MPs asked whether it was in order for the committee to admit Otafiire’s unsigned document on record
Kahinda Otafire confronted by members of the committee on legal and parliamentary affairs as he walks of the public hearings yesterday. Photo by Miriam Namutebi
Justice and constitutional affairs minister, Maj Gen Kahinda Otafiire, was yesterday denied the opportunity to give his views on a Bill that seeks to remove presidential age limit from the Constitution.
This was during the legal and parliamentary affairs committee meeting on Tuesday over the Private Member’s Bill tabled recently by Igara West MP Raphael Magyezi.
Magyezi’s Bill seeks to remove the age limit by quashing Article 102(b) of the Constitution which caps upper age for a prospective president at 75 years.
MPs Anna Adeke (National Youth), Ssemuju Nganda (Kira Municipality) and Medard Sseggona (Busiro East) asked whether it was in order for the committee to admit Otafiire’s document on record when they were not certain about its authenticity.
“I just perused through it and I do not see any ownership of the document. It seems anonymous because I looked at Magyezi’s document and he had signed it. I do not know whether this is sufficient because anyone can type their document like this.
"The document I have does not have a signature; it does not have a stamp. There is nothing that shows it is from the ministry,” Adeke argued.
Sseggona said he knew about Otafiire’s 30 years in Parliament, but that the minister had no record of sitting in the legal committee except as a witness.
“Before he tells me to shut up… I am only telling the minister that in this committee people sign and own their documents. Arrogance cannot help. This is the man who has failed to do his work for the last six years…”
The situation deteriorated when an MP suggested that Otafiire should be put on oath so that he owns the document.
But Otafiire fired back. “I have the privilege of having been in Parliament for 30 years. Unless you do not know my identity. I, Gen. Kahinda Otafiire, I am presenting this document and it is mine and it is in my name.”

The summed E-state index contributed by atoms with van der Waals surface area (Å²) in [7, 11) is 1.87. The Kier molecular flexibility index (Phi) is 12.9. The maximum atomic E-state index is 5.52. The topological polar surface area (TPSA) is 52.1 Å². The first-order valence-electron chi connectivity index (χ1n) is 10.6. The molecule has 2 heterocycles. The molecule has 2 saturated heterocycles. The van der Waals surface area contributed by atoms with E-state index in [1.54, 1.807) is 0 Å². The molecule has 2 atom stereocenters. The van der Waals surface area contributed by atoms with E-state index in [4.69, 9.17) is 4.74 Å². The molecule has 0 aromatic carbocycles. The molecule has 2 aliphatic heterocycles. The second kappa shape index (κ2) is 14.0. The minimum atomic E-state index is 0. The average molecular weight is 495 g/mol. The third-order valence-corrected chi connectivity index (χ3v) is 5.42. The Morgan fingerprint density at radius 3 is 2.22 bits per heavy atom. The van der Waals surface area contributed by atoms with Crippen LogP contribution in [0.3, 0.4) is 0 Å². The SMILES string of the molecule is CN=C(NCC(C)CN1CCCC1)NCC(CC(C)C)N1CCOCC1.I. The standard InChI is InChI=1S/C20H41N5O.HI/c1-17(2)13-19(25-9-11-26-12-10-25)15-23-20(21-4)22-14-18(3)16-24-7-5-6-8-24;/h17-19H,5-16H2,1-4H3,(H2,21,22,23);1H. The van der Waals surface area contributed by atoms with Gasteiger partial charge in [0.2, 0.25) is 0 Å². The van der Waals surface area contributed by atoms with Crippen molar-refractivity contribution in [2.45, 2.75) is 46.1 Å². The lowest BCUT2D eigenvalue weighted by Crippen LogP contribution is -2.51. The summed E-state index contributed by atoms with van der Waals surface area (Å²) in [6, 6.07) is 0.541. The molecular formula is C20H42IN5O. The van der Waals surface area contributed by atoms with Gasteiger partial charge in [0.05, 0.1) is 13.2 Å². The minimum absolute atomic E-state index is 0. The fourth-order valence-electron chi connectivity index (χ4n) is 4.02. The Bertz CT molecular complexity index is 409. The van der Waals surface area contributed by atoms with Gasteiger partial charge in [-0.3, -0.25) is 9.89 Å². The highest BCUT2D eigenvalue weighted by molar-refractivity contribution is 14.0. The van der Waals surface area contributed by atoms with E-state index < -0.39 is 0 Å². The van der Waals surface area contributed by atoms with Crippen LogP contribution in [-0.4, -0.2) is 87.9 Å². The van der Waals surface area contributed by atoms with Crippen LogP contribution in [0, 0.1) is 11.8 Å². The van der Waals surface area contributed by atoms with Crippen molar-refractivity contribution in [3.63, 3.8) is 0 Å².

He asked: “How can you question the authenticity of the document when I am the same person presenting it? My designation is justice minister. Is there any other justice minister in this country?”
"Yes", said the MPs in unison.
Ssemujju engaged Otafiire in a verbal exchange as he described the minister as a violent person.
“Otafiire has a history of conducting himself violently. In fact at one time he wanted to slap Hon. Ben Wacha and it is late James Wapakhabulo who was the Speaker that intervened... So we are talking about someone who has a violent history...”
But Otafiire interjected: “How do you know I wanted? How do you determine my intentions? But I have not been carried out of Parliament like you. Hon Ssemujju has history of disobeying the Speaker…”
Otafiire asked to leave
The committee chairperson, Jacob Oboth (Independent), realising that they were not making any headway, asked Otafiire to leave.
“Honourable minister, we shall have to get the opportunity to invite you to come back here. Safe journey back because you have been here from 11:00am,” Oboth ruled.
“Much obliged chairperson,” Otafiire said as he prepared to leave the committee.
Otafiire’s views on the Bill
However, Otafiire argued in his submitted statement that the proposals in the Bill to amend Article 102 (b) and Article 104 of the Constitution “are not new”.
“These proposals are among the proposals submitted to my ministry by the public for consideration during the previous Constitutional amendment of 2015.
"However, during the amendment of the Constitution in 2015, these proposals were not presented to Parliament for amendment due to the limited time that Parliament had at the time to consider the Constitutional (Amendment) Bill, 2015,” Otafiire said.
“The reason for the limited time being that the electoral commission had already set the date for presidential and general parliamentary and local council elections for February 18, 2016.”
The minister argued that the compiled proposals his ministry received from different sources including the public and government institutions were awaiting establishment of the Constitutional Review Commission (CRC).
“Since the establishment of the CRC requires resources to conduct its mandate, it takes time to do so. And since the private Member of Parliament has introduced the Bill now before this committee a head of the establishment of CRC by my ministry, I do not object to the Bill.”